It also doesn't do well what standard shounens don't do well:
- Characters are very one dimensional and not very interesting as characters. Not very clear why they do stuff besides "I WANNA BE THE STRONGEST"
- There are many weird plot holes, especially in the final arc when something like 10 people fight a whole town's worth of soldiers and martial artists, and everyone that isn't fodder decides to mostly 1v1 instead of bum rushing them or even just shooting arrows from far away. Literally they pick the most terrible plan ¯\_(ツ)_/¯
- Cliche cheesy lines and situations
Siddhartha - Hermann Hesse
If you're interested in an insightful and thoughtful meditation on enlightenment then read Siddhartha.
Siddhartha is a fictional novel by Hesse about a man seeking enlightenment in the time of the historical Buddha. The title is a little misleading, but Siddhartha is not a factual or even fictional retelling of the Buddha's life- Siddhartha, the main character, is actually not the same person as Gautama, who is also in the story (even though the historical Buddha's original name was Siddhartha).
Siddhartha instead felt more like a very personal exploration of Hesse's philosophy, centered on the idea of the totality of experiences, meaning that enlightenment can only be achieved not through teachings but through experiencing things in their completeness, and understanding all of them as oneness. A friend mentioned the concern of Orientalism in a book about an Asian subject written by a German author, but I think Siddhartha is a very intimate and personal product of Hesse's experiences and engagement with Buddhist theosophy. It seems pretty clear to me that Hesse deeply respects these philosophical ideas, and Siddhartha feels much more like appreciation and inspiration than appropriation.
It is a very short book, with many poignant passages of self reflection. It is fairly easy to read but has some deep ideas.
The End of Fashion: How Marketing Changed the Clothing Business Forever - Teri Agins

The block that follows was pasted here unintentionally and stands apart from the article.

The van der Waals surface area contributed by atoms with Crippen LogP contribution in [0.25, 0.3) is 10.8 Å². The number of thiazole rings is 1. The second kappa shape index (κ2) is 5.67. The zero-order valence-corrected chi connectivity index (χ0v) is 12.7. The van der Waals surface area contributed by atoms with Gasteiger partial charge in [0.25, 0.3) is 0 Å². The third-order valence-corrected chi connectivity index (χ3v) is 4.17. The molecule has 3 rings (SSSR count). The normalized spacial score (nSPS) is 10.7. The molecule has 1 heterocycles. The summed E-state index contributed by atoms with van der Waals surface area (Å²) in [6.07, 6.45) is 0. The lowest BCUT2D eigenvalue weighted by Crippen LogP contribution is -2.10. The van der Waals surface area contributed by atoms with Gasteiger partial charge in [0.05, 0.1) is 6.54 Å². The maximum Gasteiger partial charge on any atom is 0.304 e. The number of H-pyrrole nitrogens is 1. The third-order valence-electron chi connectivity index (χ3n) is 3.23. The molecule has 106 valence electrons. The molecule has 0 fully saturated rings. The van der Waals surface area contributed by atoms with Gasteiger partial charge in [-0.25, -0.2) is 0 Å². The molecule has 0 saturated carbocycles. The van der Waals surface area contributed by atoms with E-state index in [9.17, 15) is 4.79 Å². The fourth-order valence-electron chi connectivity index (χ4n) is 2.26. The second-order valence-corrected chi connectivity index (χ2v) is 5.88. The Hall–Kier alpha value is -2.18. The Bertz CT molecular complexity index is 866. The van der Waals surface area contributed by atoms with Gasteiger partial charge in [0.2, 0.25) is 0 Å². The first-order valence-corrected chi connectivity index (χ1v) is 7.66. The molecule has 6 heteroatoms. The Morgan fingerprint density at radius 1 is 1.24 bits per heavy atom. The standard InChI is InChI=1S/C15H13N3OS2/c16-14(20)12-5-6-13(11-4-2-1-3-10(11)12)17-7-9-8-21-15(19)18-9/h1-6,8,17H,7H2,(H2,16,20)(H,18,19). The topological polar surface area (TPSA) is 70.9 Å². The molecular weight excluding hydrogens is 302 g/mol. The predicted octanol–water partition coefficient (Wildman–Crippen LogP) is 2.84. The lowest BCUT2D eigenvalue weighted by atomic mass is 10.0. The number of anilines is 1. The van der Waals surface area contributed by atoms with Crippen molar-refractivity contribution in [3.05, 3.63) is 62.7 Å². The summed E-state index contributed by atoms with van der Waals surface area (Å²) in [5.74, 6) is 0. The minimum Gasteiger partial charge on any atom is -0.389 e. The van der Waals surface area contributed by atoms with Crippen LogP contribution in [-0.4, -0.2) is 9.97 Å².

Still good, 2nd time around! She is a fantastic writer and each chapter is a very interesting case study.
Things Fall Apart - Chinua Achebe
If you're interested in a well written modern African story, then read Things Fall Apart.
Things Fall Apart takes place in late 19th century Nigeria, and follows the story of Okonkwo, a leader in his village Umuofia. The first part of the book describes his personal life, his history, his family, and the customs and society of his people, and the latter half focuses on the influence British colonialism and Christian missionaries have on the Igbo society.
The book is well written and a fairly easy read. The characters are complex and sympathetic, and I was able to understand and connect with them even though I know nothing about their beliefs, culture, and way of life. The story is interesting and engaging, and provides good commentary and context on imperialism and colonization, and most impressively, presents their customs and traditions very honestly, showing how they can be simultaneously important and also toxic.
The Book of Tea - Kakuzo Okakura
I didn't like this book and can't recommend it.
The Book of Tea introduces the philosophy Teaism and Japanese tea ceremonies. The main reason why I didn't like this book is because the author is so incredibly pompous, and makes all these grandiose statements without a lot of backing that seem ridiculous to accept at face value. He spends a lot of pages in a very small book talking down a lot of Western philosophy and aesthetics, which is ironic given his introduction lamenting that the West has ignored the learnings from the East.
Some of the book was kinda interesting, like the part on tea room architecture and art appreciation in tea ceremonies, but most of it I already learned in class. Honestly I probably would've dropped it if it was longer than its 50 pages.
Stranger in a Strange Land - Robert A. Heinlein
If you're interested in good, classic science fiction on society, religion, and happiness then read Stranger in a Strange Land.
Stranger in a Strange Land is about a man raised on Mars who returns to Earth, and is centered on his interaction with human philosophy, society, and religion and his trouble understanding and connecting with people as a Martian. This book used to be one of my favorite books in high school so I'm very sad about this, but on this reread I didn't like the book very much.